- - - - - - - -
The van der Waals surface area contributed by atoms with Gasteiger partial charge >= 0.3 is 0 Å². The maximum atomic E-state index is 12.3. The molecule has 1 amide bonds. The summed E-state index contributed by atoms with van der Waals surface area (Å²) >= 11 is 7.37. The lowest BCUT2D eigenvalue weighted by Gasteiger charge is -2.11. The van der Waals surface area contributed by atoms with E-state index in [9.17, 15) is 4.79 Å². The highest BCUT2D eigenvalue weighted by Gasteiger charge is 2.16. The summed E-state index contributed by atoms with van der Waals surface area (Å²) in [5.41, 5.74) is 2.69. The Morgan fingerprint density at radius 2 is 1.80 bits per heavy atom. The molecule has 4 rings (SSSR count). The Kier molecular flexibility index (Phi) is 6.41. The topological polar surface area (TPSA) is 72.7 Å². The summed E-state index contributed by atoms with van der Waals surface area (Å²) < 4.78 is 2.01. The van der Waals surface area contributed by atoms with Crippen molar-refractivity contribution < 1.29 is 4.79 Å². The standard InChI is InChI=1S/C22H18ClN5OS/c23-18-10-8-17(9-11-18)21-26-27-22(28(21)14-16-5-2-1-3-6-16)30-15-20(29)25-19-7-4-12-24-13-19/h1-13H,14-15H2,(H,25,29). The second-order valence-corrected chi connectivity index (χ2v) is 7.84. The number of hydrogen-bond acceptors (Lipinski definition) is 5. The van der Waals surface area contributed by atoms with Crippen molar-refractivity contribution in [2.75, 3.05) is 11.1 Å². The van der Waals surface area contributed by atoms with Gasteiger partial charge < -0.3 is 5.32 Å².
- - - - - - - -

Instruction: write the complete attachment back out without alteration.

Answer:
The van der Waals surface area contributed by atoms with Gasteiger partial charge >= 0.3 is 0 Å². The maximum atomic E-state index is 12.3. The molecule has 1 amide bonds. The summed E-state index contributed by atoms with van der Waals surface area (Å²) >= 11 is 7.37. The lowest BCUT2D eigenvalue weighted by Gasteiger charge is -2.11. The van der Waals surface area contributed by atoms with E-state index in [9.17, 15) is 4.79 Å². The highest BCUT2D eigenvalue weighted by Gasteiger charge is 2.16. The summed E-state index contributed by atoms with van der Waals surface area (Å²) in [5.41, 5.74) is 2.69. The Morgan fingerprint density at radius 2 is 1.80 bits per heavy atom. The molecule has 4 rings (SSSR count). The Kier molecular flexibility index (Phi) is 6.41. The topological polar surface area (TPSA) is 72.7 Å². The summed E-state index contributed by atoms with van der Waals surface area (Å²) < 4.78 is 2.01. The van der Waals surface area contributed by atoms with Crippen molar-refractivity contribution < 1.29 is 4.79 Å². The standard InChI is InChI=1S/C22H18ClN5OS/c23-18-10-8-17(9-11-18)21-26-27-22(28(21)14-16-5-2-1-3-6-16)30-15-20(29)25-19-7-4-12-24-13-19/h1-13H,14-15H2,(H,25,29). The second-order valence-corrected chi connectivity index (χ2v) is 7.84. The number of hydrogen-bond acceptors (Lipinski definition) is 5. The van der Waals surface area contributed by atoms with Crippen molar-refractivity contribution in [2.75, 3.05) is 11.1 Å². The van der Waals surface area contributed by atoms with Gasteiger partial charge < -0.3 is 5.32 Å².